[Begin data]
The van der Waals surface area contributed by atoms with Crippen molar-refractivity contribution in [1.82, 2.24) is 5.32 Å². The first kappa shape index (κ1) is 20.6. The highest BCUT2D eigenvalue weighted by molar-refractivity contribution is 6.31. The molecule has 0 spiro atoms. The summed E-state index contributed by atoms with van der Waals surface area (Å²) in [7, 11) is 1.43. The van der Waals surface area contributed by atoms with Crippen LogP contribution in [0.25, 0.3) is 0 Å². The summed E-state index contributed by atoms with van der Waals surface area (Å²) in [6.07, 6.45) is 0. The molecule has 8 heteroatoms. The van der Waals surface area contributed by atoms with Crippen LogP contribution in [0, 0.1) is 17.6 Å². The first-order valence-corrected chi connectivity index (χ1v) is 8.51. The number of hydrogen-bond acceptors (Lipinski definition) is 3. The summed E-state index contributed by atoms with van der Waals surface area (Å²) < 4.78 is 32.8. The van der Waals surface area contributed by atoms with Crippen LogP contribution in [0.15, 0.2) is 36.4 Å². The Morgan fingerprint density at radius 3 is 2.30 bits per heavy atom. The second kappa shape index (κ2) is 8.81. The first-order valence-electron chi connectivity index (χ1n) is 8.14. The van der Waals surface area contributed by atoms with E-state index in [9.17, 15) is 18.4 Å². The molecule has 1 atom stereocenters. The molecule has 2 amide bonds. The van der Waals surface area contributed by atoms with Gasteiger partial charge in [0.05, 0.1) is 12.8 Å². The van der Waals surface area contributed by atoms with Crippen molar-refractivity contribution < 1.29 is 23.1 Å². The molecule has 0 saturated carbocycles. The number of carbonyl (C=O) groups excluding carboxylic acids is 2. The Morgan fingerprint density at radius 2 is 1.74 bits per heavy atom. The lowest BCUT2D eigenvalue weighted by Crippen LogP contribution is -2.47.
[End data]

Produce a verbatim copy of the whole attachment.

The van der Waals surface area contributed by atoms with Crippen molar-refractivity contribution in [1.82, 2.24) is 5.32 Å². The first kappa shape index (κ1) is 20.6. The highest BCUT2D eigenvalue weighted by molar-refractivity contribution is 6.31. The molecule has 0 spiro atoms. The summed E-state index contributed by atoms with van der Waals surface area (Å²) in [7, 11) is 1.43. The van der Waals surface area contributed by atoms with Crippen LogP contribution in [0.25, 0.3) is 0 Å². The summed E-state index contributed by atoms with van der Waals surface area (Å²) in [6.07, 6.45) is 0. The molecule has 8 heteroatoms. The van der Waals surface area contributed by atoms with Crippen LogP contribution in [0, 0.1) is 17.6 Å². The first-order valence-corrected chi connectivity index (χ1v) is 8.51. The number of hydrogen-bond acceptors (Lipinski definition) is 3. The summed E-state index contributed by atoms with van der Waals surface area (Å²) < 4.78 is 32.8. The van der Waals surface area contributed by atoms with Crippen LogP contribution in [0.15, 0.2) is 36.4 Å². The Morgan fingerprint density at radius 3 is 2.30 bits per heavy atom. The second kappa shape index (κ2) is 8.81. The first-order valence-electron chi connectivity index (χ1n) is 8.14. The van der Waals surface area contributed by atoms with E-state index in [9.17, 15) is 18.4 Å². The molecule has 1 atom stereocenters. The molecule has 2 amide bonds. The van der Waals surface area contributed by atoms with Gasteiger partial charge in [0.05, 0.1) is 12.8 Å². The van der Waals surface area contributed by atoms with Crippen molar-refractivity contribution < 1.29 is 23.1 Å². The molecule has 0 saturated carbocycles. The number of carbonyl (C=O) groups excluding carboxylic acids is 2. The Morgan fingerprint density at radius 2 is 1.74 bits per heavy atom. The lowest BCUT2D eigenvalue weighted by Crippen LogP contribution is -2.47.